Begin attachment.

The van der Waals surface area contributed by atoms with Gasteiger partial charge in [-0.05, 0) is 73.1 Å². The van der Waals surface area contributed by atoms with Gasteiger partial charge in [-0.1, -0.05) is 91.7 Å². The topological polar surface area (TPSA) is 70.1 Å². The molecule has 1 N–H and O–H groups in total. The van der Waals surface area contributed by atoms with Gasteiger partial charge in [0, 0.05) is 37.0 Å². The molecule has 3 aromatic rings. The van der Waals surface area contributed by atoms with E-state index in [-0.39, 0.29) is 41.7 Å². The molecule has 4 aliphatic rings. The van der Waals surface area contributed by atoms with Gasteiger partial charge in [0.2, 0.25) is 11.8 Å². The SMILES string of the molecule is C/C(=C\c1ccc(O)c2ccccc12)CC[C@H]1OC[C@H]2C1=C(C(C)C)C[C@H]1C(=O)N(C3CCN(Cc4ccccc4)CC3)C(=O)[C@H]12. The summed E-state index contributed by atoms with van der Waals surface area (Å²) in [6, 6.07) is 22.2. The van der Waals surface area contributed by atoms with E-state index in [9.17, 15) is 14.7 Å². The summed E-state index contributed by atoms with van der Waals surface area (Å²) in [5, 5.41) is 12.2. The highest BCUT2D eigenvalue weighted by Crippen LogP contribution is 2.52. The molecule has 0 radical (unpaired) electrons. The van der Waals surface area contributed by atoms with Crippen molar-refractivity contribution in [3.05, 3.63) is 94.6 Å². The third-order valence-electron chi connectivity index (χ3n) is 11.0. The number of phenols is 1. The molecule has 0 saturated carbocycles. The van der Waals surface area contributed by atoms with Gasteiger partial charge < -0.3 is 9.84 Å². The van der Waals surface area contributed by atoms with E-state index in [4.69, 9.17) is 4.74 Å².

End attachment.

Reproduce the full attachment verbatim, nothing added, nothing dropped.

The van der Waals surface area contributed by atoms with Gasteiger partial charge in [-0.05, 0) is 73.1 Å². The van der Waals surface area contributed by atoms with Gasteiger partial charge in [-0.1, -0.05) is 91.7 Å². The topological polar surface area (TPSA) is 70.1 Å². The molecule has 1 N–H and O–H groups in total. The van der Waals surface area contributed by atoms with Gasteiger partial charge in [0, 0.05) is 37.0 Å². The molecule has 3 aromatic rings. The van der Waals surface area contributed by atoms with E-state index in [-0.39, 0.29) is 41.7 Å². The molecule has 4 aliphatic rings. The van der Waals surface area contributed by atoms with Gasteiger partial charge in [0.2, 0.25) is 11.8 Å². The SMILES string of the molecule is C/C(=C\c1ccc(O)c2ccccc12)CC[C@H]1OC[C@H]2C1=C(C(C)C)C[C@H]1C(=O)N(C3CCN(Cc4ccccc4)CC3)C(=O)[C@H]12. The summed E-state index contributed by atoms with van der Waals surface area (Å²) in [6, 6.07) is 22.2. The van der Waals surface area contributed by atoms with E-state index in [9.17, 15) is 14.7 Å². The summed E-state index contributed by atoms with van der Waals surface area (Å²) in [5, 5.41) is 12.2. The highest BCUT2D eigenvalue weighted by Crippen LogP contribution is 2.52. The molecule has 0 radical (unpaired) electrons. The van der Waals surface area contributed by atoms with Crippen molar-refractivity contribution in [3.05, 3.63) is 94.6 Å². The third-order valence-electron chi connectivity index (χ3n) is 11.0. The number of phenols is 1. The molecule has 0 saturated carbocycles. The van der Waals surface area contributed by atoms with Gasteiger partial charge < -0.3 is 9.84 Å². The van der Waals surface area contributed by atoms with E-state index in [4.69, 9.17) is 4.74 Å².